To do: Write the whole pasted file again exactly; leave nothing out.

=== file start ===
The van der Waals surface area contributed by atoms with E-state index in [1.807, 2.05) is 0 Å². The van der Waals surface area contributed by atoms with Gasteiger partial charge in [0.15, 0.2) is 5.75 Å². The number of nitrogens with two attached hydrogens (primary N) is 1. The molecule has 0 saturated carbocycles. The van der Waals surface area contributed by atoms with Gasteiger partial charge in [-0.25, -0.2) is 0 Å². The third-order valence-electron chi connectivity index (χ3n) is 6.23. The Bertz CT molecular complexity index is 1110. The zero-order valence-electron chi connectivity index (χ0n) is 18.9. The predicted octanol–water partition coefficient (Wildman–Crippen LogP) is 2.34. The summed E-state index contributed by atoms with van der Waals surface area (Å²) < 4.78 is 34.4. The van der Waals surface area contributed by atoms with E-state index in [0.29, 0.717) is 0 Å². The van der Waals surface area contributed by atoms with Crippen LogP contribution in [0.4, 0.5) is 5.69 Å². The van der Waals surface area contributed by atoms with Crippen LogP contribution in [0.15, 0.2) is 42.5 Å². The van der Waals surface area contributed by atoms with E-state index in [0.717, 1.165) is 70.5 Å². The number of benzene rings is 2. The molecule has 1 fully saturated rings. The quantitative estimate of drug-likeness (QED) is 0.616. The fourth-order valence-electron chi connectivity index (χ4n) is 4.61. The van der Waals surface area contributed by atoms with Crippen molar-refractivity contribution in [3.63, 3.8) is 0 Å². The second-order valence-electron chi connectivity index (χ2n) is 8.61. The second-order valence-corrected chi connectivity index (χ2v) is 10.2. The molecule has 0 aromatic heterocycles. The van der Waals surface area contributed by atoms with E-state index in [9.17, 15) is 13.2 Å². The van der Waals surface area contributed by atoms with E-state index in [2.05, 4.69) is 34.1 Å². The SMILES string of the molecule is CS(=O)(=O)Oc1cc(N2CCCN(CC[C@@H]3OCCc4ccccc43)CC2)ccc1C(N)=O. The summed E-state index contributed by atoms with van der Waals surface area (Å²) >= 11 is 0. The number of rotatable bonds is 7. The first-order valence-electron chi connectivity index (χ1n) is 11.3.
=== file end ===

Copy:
The van der Waals surface area contributed by atoms with E-state index in [1.807, 2.05) is 0 Å². The van der Waals surface area contributed by atoms with Gasteiger partial charge in [0.15, 0.2) is 5.75 Å². The number of nitrogens with two attached hydrogens (primary N) is 1. The molecule has 0 saturated carbocycles. The van der Waals surface area contributed by atoms with Gasteiger partial charge in [-0.25, -0.2) is 0 Å². The third-order valence-electron chi connectivity index (χ3n) is 6.23. The Bertz CT molecular complexity index is 1110. The zero-order valence-electron chi connectivity index (χ0n) is 18.9. The predicted octanol–water partition coefficient (Wildman–Crippen LogP) is 2.34. The summed E-state index contributed by atoms with van der Waals surface area (Å²) < 4.78 is 34.4. The van der Waals surface area contributed by atoms with E-state index in [0.29, 0.717) is 0 Å². The van der Waals surface area contributed by atoms with Crippen LogP contribution in [0.4, 0.5) is 5.69 Å². The van der Waals surface area contributed by atoms with Crippen LogP contribution in [0.15, 0.2) is 42.5 Å². The van der Waals surface area contributed by atoms with E-state index in [0.717, 1.165) is 70.5 Å². The number of benzene rings is 2. The molecule has 1 fully saturated rings. The quantitative estimate of drug-likeness (QED) is 0.616. The fourth-order valence-electron chi connectivity index (χ4n) is 4.61. The van der Waals surface area contributed by atoms with Crippen molar-refractivity contribution in [3.63, 3.8) is 0 Å². The second-order valence-electron chi connectivity index (χ2n) is 8.61. The second-order valence-corrected chi connectivity index (χ2v) is 10.2. The molecule has 0 aromatic heterocycles. The van der Waals surface area contributed by atoms with E-state index in [9.17, 15) is 13.2 Å². The van der Waals surface area contributed by atoms with E-state index in [2.05, 4.69) is 34.1 Å². The SMILES string of the molecule is CS(=O)(=O)Oc1cc(N2CCCN(CC[C@@H]3OCCc4ccccc43)CC2)ccc1C(N)=O. The summed E-state index contributed by atoms with van der Waals surface area (Å²) >= 11 is 0. The number of rotatable bonds is 7. The first-order valence-electron chi connectivity index (χ1n) is 11.3.